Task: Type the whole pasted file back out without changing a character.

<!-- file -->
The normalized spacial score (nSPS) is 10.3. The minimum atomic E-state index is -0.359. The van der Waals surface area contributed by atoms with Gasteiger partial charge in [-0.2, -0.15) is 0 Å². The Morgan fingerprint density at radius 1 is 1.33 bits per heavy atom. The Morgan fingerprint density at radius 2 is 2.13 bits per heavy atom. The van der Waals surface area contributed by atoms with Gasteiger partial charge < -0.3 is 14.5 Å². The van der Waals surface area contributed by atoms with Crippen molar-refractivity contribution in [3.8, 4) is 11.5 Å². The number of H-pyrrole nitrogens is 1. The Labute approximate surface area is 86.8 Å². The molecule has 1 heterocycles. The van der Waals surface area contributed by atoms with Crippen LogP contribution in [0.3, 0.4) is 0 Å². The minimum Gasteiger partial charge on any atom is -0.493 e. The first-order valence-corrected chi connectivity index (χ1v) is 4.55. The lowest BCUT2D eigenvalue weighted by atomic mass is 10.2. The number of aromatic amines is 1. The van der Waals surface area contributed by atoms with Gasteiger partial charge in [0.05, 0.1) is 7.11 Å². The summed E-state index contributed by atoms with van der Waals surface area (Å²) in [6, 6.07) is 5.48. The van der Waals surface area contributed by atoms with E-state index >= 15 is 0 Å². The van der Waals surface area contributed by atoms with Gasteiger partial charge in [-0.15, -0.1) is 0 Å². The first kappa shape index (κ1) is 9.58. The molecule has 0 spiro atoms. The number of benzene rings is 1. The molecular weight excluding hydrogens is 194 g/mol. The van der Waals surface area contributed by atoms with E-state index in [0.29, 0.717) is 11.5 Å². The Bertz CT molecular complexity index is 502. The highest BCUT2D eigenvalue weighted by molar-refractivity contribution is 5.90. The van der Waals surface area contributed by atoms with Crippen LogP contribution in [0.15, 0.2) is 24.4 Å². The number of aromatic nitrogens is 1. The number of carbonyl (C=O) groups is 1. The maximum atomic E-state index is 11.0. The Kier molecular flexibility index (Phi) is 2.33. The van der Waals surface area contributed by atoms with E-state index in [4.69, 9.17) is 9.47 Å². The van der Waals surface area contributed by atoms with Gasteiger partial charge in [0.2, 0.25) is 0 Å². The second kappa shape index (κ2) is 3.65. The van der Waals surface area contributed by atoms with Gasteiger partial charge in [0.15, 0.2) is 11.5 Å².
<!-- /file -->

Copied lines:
The normalized spacial score (nSPS) is 10.3. The minimum atomic E-state index is -0.359. The van der Waals surface area contributed by atoms with Gasteiger partial charge in [-0.2, -0.15) is 0 Å². The Morgan fingerprint density at radius 1 is 1.33 bits per heavy atom. The Morgan fingerprint density at radius 2 is 2.13 bits per heavy atom. The van der Waals surface area contributed by atoms with Gasteiger partial charge < -0.3 is 14.5 Å². The van der Waals surface area contributed by atoms with Crippen molar-refractivity contribution in [3.8, 4) is 11.5 Å². The number of H-pyrrole nitrogens is 1. The Labute approximate surface area is 86.8 Å². The molecule has 1 heterocycles. The van der Waals surface area contributed by atoms with Crippen LogP contribution in [0.3, 0.4) is 0 Å². The minimum Gasteiger partial charge on any atom is -0.493 e. The first-order valence-corrected chi connectivity index (χ1v) is 4.55. The lowest BCUT2D eigenvalue weighted by atomic mass is 10.2. The number of aromatic amines is 1. The van der Waals surface area contributed by atoms with Gasteiger partial charge in [0.05, 0.1) is 7.11 Å². The summed E-state index contributed by atoms with van der Waals surface area (Å²) in [6, 6.07) is 5.48. The van der Waals surface area contributed by atoms with E-state index >= 15 is 0 Å². The van der Waals surface area contributed by atoms with Gasteiger partial charge in [-0.15, -0.1) is 0 Å². The first kappa shape index (κ1) is 9.58. The molecule has 0 spiro atoms. The number of benzene rings is 1. The molecular weight excluding hydrogens is 194 g/mol. The van der Waals surface area contributed by atoms with E-state index in [0.29, 0.717) is 11.5 Å². The Bertz CT molecular complexity index is 502. The highest BCUT2D eigenvalue weighted by molar-refractivity contribution is 5.90. The van der Waals surface area contributed by atoms with Crippen LogP contribution in [0.15, 0.2) is 24.4 Å². The number of aromatic nitrogens is 1. The number of carbonyl (C=O) groups is 1. The maximum atomic E-state index is 11.0. The Kier molecular flexibility index (Phi) is 2.33. The van der Waals surface area contributed by atoms with E-state index in [4.69, 9.17) is 9.47 Å². The van der Waals surface area contributed by atoms with Gasteiger partial charge in [0.2, 0.25) is 0 Å². The second kappa shape index (κ2) is 3.65. The van der Waals surface area contributed by atoms with Gasteiger partial charge in [0.15, 0.2) is 11.5 Å².